Let me just put this right out there – I’m a major worrier.
In fact, I’m literally worried right now (irrationally, of course) about the possibility of forgetting how to string a sentence together and subsequently losing the ability to inject any measure of cadence and structure into my future posts. Sure, the prospect of “misplacing” an ability to write can only be likened to, say, forgetting how to sing; if you have a voice, chances are you’ll always have a voice, but try forcing fear to bite the dust by explaining to it its own senselessness and absurdity; that would be like treating mono with amoxicillin – it simply doesn’t work like that.
In my own defense, (and to taper the mounting judgments that you may be formulating about my self-professed neurosis), I should also note that the common triggers that ordinarily incite apprehension in people – you know, flying, heights, public speaking –for whatever reason, don’t cross my mind twice. When it comes to visiting a friend’s Manhattan condo and stepping out onto a sky-high balcony, for instance, I’m able to navigate my way to the edge in one fell swoop, snapping a mental picture of the city skyline like a quick polaroid and foregoing any thoughts of the cold concrete sidewalks situated below. “Brooke, step back,” people often warn, surprised at the brazenness with which I’ve glided towards the rail. And then, in the ultimate Julia Roberts rip off, I, on occasion, might even tip my body backwards just enough to incite a hair of horror into the onlooking Edward Lewis, if Edward Lewis were my girlfriend, standing there with a “You’re-totally-crazy-and-we’re late-let’s-go-look.”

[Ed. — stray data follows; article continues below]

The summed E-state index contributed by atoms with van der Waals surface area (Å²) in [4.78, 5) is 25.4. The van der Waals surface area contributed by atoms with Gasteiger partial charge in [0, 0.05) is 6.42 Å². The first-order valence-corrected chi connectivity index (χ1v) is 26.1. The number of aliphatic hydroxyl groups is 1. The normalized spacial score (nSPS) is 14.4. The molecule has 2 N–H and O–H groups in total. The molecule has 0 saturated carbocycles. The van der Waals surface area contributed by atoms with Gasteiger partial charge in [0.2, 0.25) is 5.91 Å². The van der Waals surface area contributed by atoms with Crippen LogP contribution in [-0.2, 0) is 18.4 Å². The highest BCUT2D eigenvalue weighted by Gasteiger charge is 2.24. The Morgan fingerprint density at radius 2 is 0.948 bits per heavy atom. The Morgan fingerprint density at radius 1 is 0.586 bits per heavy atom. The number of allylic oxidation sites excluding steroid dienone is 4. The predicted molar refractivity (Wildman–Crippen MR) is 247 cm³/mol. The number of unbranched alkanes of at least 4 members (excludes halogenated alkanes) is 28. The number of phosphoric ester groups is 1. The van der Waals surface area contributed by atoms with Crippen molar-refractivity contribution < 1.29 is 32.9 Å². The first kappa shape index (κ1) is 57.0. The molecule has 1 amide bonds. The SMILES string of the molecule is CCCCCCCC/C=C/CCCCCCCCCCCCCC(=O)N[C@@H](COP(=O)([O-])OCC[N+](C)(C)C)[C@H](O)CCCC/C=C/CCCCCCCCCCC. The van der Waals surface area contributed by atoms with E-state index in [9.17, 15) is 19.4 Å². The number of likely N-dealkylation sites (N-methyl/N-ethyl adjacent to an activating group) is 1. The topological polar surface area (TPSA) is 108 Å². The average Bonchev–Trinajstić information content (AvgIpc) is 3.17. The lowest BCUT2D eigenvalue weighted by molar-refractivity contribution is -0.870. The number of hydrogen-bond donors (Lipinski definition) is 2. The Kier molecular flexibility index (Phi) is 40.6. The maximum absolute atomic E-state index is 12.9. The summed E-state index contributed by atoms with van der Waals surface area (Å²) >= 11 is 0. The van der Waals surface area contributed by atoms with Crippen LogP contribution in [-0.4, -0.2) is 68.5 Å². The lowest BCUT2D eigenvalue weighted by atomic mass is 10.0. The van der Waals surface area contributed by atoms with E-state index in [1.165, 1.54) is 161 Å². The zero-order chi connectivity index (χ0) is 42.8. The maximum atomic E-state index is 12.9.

This same irrational mix up of fears is symbolically projected through my wardrobe. When it comes to taking risks, I’m all about embracing the utterly bizarre. Mohair and spikes? Keep ‘em coming. With respect to the everyday, though, I experience major fashion panic at the thought of compiling a wardrobe of mistakes, one in which my choices of natural fibers and muted neutrals, are all somehow ill fitting, wrongly proportioned, or even just… blatantly underwhelming. In past seasons, I’ve at times fallen prey to trends that weren’t necessarily conducive to my body type, and then experienced pangs of guilt and frustration at the sight of all of the errors that had come to comprise my wardrobe.
For this reason, I always encourage women to become intimately acquainted with their go-to designers. A “go-to” designer should be one who consistently makes pieces that possess the fit, quality, versatility, and yes, comfort, that each of us, respectively, is really looking for when putting together an outfit. If forced to choose, (which, unfortunately I am), I’d much prefer to purchase two or three quality pieces per season, pieces that will make the rounds everywhere from work to weekend fetes with friends, than ten or twenty less costly mistakes. Go-to designers are not necessarily symbiotic with couture; they vary for all of us in accordance with considerations like aesthetic preference, fit, budget, etc. but once you find them, embrace them.
For me, Tibi is probably my number one go to, meaning that when I step foot into their Soho shop, I affirmatively know that I’ll strut – yes, strut – out with something that will instantly have the magic (The magic is like a man – it either has it or it doesn’t) and last forever. Whatever the piece is, it will inevitably hold a ubiquitous presence in my wardrobe, possessing the chops required to attend law school classes, wedding plan, globe trot, prance through the streets of New York, and quell my zany, irrational fears with one finely stitched piece of fabric at a time.